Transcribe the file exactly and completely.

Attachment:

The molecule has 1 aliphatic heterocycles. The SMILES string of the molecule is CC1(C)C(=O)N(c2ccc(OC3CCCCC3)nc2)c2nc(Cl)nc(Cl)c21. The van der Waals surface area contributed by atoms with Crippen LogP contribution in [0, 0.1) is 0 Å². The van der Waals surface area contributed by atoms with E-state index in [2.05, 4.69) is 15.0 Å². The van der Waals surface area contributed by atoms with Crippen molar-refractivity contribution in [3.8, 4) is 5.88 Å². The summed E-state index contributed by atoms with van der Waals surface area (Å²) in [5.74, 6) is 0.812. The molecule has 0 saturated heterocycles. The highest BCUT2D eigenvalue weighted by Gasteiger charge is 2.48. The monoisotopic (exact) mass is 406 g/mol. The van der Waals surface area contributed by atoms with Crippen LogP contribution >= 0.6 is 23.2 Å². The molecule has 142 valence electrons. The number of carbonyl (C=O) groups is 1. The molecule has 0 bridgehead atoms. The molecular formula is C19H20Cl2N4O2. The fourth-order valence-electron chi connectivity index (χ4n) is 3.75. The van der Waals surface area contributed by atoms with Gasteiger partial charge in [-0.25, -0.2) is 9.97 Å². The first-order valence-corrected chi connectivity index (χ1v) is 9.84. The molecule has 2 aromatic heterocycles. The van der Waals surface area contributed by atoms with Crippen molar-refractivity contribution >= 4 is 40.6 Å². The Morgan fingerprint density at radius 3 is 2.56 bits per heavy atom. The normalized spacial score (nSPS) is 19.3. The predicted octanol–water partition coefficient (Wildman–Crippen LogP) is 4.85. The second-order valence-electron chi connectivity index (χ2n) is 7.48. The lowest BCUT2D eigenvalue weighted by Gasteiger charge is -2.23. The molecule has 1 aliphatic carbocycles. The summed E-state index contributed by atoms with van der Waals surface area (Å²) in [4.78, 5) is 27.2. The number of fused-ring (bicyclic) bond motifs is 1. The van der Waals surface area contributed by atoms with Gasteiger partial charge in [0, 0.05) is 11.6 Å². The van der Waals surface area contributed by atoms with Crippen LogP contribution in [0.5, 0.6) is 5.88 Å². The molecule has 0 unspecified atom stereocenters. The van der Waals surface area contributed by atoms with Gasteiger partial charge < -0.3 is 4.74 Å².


The molecule has 1 aliphatic heterocycles. The SMILES string of the molecule is CC1(C)C(=O)N(c2ccc(OC3CCCCC3)nc2)c2nc(Cl)nc(Cl)c21. The van der Waals surface area contributed by atoms with Crippen LogP contribution in [0, 0.1) is 0 Å². The van der Waals surface area contributed by atoms with E-state index in [2.05, 4.69) is 15.0 Å². The van der Waals surface area contributed by atoms with Crippen molar-refractivity contribution in [3.8, 4) is 5.88 Å². The summed E-state index contributed by atoms with van der Waals surface area (Å²) in [5.74, 6) is 0.812. The molecule has 0 saturated heterocycles. The highest BCUT2D eigenvalue weighted by Gasteiger charge is 2.48. The monoisotopic (exact) mass is 406 g/mol. The van der Waals surface area contributed by atoms with Crippen LogP contribution >= 0.6 is 23.2 Å². The molecule has 142 valence electrons. The number of carbonyl (C=O) groups is 1. The molecule has 0 bridgehead atoms. The molecular formula is C19H20Cl2N4O2. The fourth-order valence-electron chi connectivity index (χ4n) is 3.75. The van der Waals surface area contributed by atoms with Gasteiger partial charge in [-0.25, -0.2) is 9.97 Å². The first-order valence-corrected chi connectivity index (χ1v) is 9.84. The molecule has 2 aromatic heterocycles. The van der Waals surface area contributed by atoms with Crippen molar-refractivity contribution >= 4 is 40.6 Å². The Morgan fingerprint density at radius 3 is 2.56 bits per heavy atom. The normalized spacial score (nSPS) is 19.3. The predicted octanol–water partition coefficient (Wildman–Crippen LogP) is 4.85. The second-order valence-electron chi connectivity index (χ2n) is 7.48. The lowest BCUT2D eigenvalue weighted by Gasteiger charge is -2.23. The molecule has 1 aliphatic carbocycles. The summed E-state index contributed by atoms with van der Waals surface area (Å²) in [4.78, 5) is 27.2. The number of fused-ring (bicyclic) bond motifs is 1. The van der Waals surface area contributed by atoms with Gasteiger partial charge in [0, 0.05) is 11.6 Å². The van der Waals surface area contributed by atoms with Crippen LogP contribution in [0.5, 0.6) is 5.88 Å². The molecule has 0 unspecified atom stereocenters. The van der Waals surface area contributed by atoms with Gasteiger partial charge < -0.3 is 4.74 Å².